“In the short term we have to try to prevent this crisis from creating an economic catastrophe,” said Sarah Ladislaw, a managing director at RMI, a nonprofit that works on clean energy issues. “But there are also longer-term steps we need to take to reduce our underlying energy vulnerabilities.” Otherwise, she said, “we’ll end up right back in this situation several years down the road.”
» Read article  

Amazon fire
Amazon is less able to recover from droughts and logging, study finds
By Henry Fountain, New York Times, in Boston Globe
March 7, 2022

The Amazon is losing its ability to recover from disturbances like droughts and land-use changes, scientists reported Monday, adding to concern that the rainforest is approaching a critical threshold beyond which much of it will be replaced by grassland, with vast consequences for biodiversity and climate change.

The scientists said their research did not pinpoint when this threshold, which they described as a tipping point, might be reached.

“But it’s worth reminding ourselves that if it gets to that tipping point, that we commit to losing the Amazon rainforest, then we get a significant feedback to global climate change,” said one of the scientists, Tim Lenton, director of the Global Systems Institute at the University of Exeter in England.

Losing the rainforest could result in up to 90 billion tons of heat-trapping carbon dioxide being put back into the atmosphere, he said, equivalent to several years of global emissions. That would make limiting global warming more difficult.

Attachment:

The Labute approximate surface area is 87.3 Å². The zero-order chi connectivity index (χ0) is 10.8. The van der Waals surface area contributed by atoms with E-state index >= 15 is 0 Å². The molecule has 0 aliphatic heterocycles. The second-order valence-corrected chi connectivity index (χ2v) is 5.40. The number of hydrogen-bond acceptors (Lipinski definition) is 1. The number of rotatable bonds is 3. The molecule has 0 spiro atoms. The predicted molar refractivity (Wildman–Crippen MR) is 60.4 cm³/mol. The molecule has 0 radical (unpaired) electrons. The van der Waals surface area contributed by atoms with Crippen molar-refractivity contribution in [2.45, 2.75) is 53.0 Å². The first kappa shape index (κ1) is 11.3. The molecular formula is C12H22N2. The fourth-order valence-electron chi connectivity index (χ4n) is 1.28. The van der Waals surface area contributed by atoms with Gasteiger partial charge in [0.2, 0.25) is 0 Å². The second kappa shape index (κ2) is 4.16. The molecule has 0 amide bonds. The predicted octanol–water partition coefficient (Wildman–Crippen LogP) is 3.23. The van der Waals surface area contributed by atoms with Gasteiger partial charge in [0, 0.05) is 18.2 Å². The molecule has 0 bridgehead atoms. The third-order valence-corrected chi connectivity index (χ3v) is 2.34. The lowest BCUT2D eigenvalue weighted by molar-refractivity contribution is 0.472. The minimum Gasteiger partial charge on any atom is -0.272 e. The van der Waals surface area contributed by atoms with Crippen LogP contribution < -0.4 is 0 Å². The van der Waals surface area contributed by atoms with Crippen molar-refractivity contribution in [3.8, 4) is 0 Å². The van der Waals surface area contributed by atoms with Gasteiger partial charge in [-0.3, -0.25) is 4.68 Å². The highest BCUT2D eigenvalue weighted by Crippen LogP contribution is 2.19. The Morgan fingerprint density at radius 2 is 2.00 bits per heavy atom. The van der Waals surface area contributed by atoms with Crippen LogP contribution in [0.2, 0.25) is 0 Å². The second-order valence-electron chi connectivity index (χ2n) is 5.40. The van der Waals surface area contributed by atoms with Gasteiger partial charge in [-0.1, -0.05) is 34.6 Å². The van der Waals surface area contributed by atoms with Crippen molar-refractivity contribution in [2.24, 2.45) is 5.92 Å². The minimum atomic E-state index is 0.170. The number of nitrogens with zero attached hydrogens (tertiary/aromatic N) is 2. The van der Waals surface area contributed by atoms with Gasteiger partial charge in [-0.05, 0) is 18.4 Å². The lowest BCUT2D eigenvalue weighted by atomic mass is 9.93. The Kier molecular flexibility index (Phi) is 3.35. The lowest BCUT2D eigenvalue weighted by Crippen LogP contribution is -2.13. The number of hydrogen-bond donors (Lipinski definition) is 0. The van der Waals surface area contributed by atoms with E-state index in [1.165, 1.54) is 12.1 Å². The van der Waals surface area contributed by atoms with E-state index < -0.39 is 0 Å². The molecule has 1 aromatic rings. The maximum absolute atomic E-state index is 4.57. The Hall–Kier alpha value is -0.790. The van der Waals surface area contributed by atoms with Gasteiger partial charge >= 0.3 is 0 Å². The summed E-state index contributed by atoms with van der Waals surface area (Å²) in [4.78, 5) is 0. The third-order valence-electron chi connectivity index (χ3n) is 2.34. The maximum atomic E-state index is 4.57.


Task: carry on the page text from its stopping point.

Among previous studies there has been a large degree of uncertainty as to when such a threshold might be reached. But some research has concluded that deforestation, drying, and other factors could lead to substantial forest destruction in the Amazon by the end of this century.

Carlos Nobre, a senior scientist at the National Institute of Amazonian Research in Brazil and one of the first to sound alarm over the potential loss of the Amazon more than three decades ago, described the new study as “very compelling.”

“It raised my level of anxiety,” said Nobre, who was not involved in the research.

Covering more than 2 million square miles in Brazil and neighboring countries, the Amazon is the world’s largest rainforest, and serves a crucial role in mitigating climate change in most years by taking in more carbon dioxide from the atmosphere than it releases. In its diversity of plant and animal species, it is as rich as or richer than anywhere else on the planet. And it pumps so much moisture into the atmosphere that it can affect weather beyond South America.
» Read article  

» More about climate

CLEAN ENERGY

Mr Popular
Analysis: From Gas to Renewables to Efficiency, Putin’s War Has EU Scrambling for Energy Independence
By Mitchell Beer, The Energy Mix
March 7, 2022

With Vladimir Putin’s devastating war in Ukraine now well into its second week, news coverage and commentary are turning to the steps other European countries can take to break their dependence on Russian oil and gas, once and for all.

While the fossil industry tries to spin the war as justification for a new round of exploration and development, and Europe looks to alternate sources of gas for short-term relief, renewable energy and energy efficiency are dominating much of the conversation as a more practical, affordable solution.